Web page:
Sunday, March 28, 2010

On and Off the Needles

It's been a while since my last post. Of course, I will keep on with the Palatine though the third repeat, but I put it aside as it needs solitude and concentration. It's been more than a month since I posted. Spring has sprung in Western New York and the pollen has left me exhausted. I have not, however, been idle.

I have been working on a gift for someone who has been very helpful to our family. First, I knit the Alka shawl out of Stahman's Scarves and Shawls. I've had the book for more than a year and I'm only now getting around to using it. It focuses on patterns for shawls that are fitted to stay on your shoulders as well as on patterns for seaman's scarves. I used Cascade 220 for this project. It turned out well enough, but I have decided that it doesn't really fit the bill. It will go into the present drawer for later consideration.




















Afterwards, I ordered 10 skeins of Karabella Lace Merino for a square shawl. I contemplated the Fir Cone Square from Oberle's Folk Shawls but rejected that pattern because it has a wrong side and also because I don't like the way that the fir cone motifs are oriented - just straight up and down. If you wear the shawl by folding it into a triangle, not only do you have to fold it carefully so as not to reveal the wrong side of the lace - your fir cones are all on a slant. I spent a few days pondering how to knit the center square with the fir cones on the bias and finally got it after several false starts. I'll post a picture of it in a few days.

In the meantime, finished another shawl from Stahman's book using some mystery yarn that I picked up at the Guild auction a year or two ago. After knitting with it for a few nights, I realized that it is yarn from an unravelled store bought sweater. I think it has a bit of wool in it, but not much. It is a nice enough colour - dove grey, but it reminds me the stuff that used to fly out of padded envelopes if you opened them up the wrong way, either that or the vacuum cleaner. It's funny how I find myself knitting this. Why did I get so far into the project before noticing that I wasn't enjoying working with this yarn? Another rhetorical question. This shawl will go to charity. Someone will appreciate it. I will definitely knit this pattern again, in wool next time.
















I am also mid way through a baby blanket which has to be finished and arrive in Ottawa in time for the christening on May 9th. I just love this knit. Based on Sharon Miller's Cob Web Crepe pattern, I am using worsted weight yarn on size 5mm (US8) needles, so its going quickly. For the center, I'm using a vintage yarn that I acquired at the Guild auction this past week - Jarre by Pingouin. The yarn is a nubbly combination of wool, cotton and acrylic. It came with an enormous cone of pale pink lace weight mohair. Mmmm. So when I ran out the Jarre I switched to a combination of mohair and Cascade 220 for the feather and fan border. So soft.
















Lastly, here is some local colour, including a photo of Athena, a feral cat who has been adopted by our neighbours. She has had all her shots, etc. but lives in their garage. She acts more like a dog than a cat and accompanies the family when they walk their dog.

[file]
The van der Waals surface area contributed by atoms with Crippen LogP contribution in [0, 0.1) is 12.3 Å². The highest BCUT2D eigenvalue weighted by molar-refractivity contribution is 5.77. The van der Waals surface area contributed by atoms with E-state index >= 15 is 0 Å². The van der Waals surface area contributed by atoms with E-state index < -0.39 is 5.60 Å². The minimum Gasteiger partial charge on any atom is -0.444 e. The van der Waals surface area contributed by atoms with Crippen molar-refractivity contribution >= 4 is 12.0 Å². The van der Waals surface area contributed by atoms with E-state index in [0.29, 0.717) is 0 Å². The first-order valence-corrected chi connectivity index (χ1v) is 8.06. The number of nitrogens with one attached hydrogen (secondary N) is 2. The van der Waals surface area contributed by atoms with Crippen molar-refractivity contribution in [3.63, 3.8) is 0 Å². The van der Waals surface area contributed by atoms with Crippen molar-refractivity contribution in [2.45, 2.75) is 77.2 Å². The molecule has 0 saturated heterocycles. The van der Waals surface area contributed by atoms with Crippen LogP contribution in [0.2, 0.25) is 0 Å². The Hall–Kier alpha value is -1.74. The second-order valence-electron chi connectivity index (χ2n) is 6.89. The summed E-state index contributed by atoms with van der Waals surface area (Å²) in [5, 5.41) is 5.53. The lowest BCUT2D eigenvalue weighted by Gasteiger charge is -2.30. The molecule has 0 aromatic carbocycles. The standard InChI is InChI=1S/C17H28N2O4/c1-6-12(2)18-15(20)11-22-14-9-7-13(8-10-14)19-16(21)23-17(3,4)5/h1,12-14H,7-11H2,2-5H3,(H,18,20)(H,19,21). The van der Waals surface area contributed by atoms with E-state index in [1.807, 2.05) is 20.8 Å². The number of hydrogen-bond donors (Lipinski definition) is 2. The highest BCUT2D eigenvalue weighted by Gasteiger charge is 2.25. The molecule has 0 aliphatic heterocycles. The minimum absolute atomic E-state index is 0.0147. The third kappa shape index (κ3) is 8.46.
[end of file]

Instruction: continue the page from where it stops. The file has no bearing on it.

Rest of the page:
Monday, March 15, 2010

Hadn't I better keep going?

I managed to get through though last week by deluding myself that I was on the third and final repeat of the hundred row chart on page 38-39 of the Pine Tree Palatine pattern.

It's hellishly repetitive and without any of the usual aids that you find in lace patterns, such as bold or coloured vertical lines to help you determine where you are in the pattern, or numbers printed in the long runs of knit stitches. Russian knitters must view such devices as crutches to proper knitting.


I'm finally getting it though. You're supposed to glance at the chart and think something like, "Oh, for this row, I've got to knit past so many holes and when I get to the Nth yarnover from the row below, then I knit the next row of the Pine Tree motif." Or maybe, "If the Pine Tree motif doesn't start right after a yo from the row below, then maybe it starts right after one from 2 rows below." It's all about knitting the motif rather than about counting stitches. Mostly anyway.

It makes sense, when you consider that the people who developed this tradition were likely not big counters, never mind readers or writers. They were peasants who knit to keep warm and to earn their keep. It makes you think again about mathematics, doesn't it?

And by the way, I was completely deluding myself. I see now that I've only just finished the second repeat of the chart. I have one more to go and then I'm into the border. In addition, I'm on my last ball of the main colour - the "Morning Blues" shade of "Impressions" from "A Touch of Twist." I'm pretty sure it's easy enough to get more. I've run out twice in the past and managed to get more each time at the Hemlock Fiber Fest. Dye lots don't seem to exist with this yarn.

I must now decide - should I try to get more yarn to continue, or should I shorten the shawl by moving on to the finishing border now? If I do that, the piece will end up more or less square in shape. The current measurements, unblocked are 37 inches wide and 30 inches in length. Here's a picture that includes the edges. It makes me want to keep going.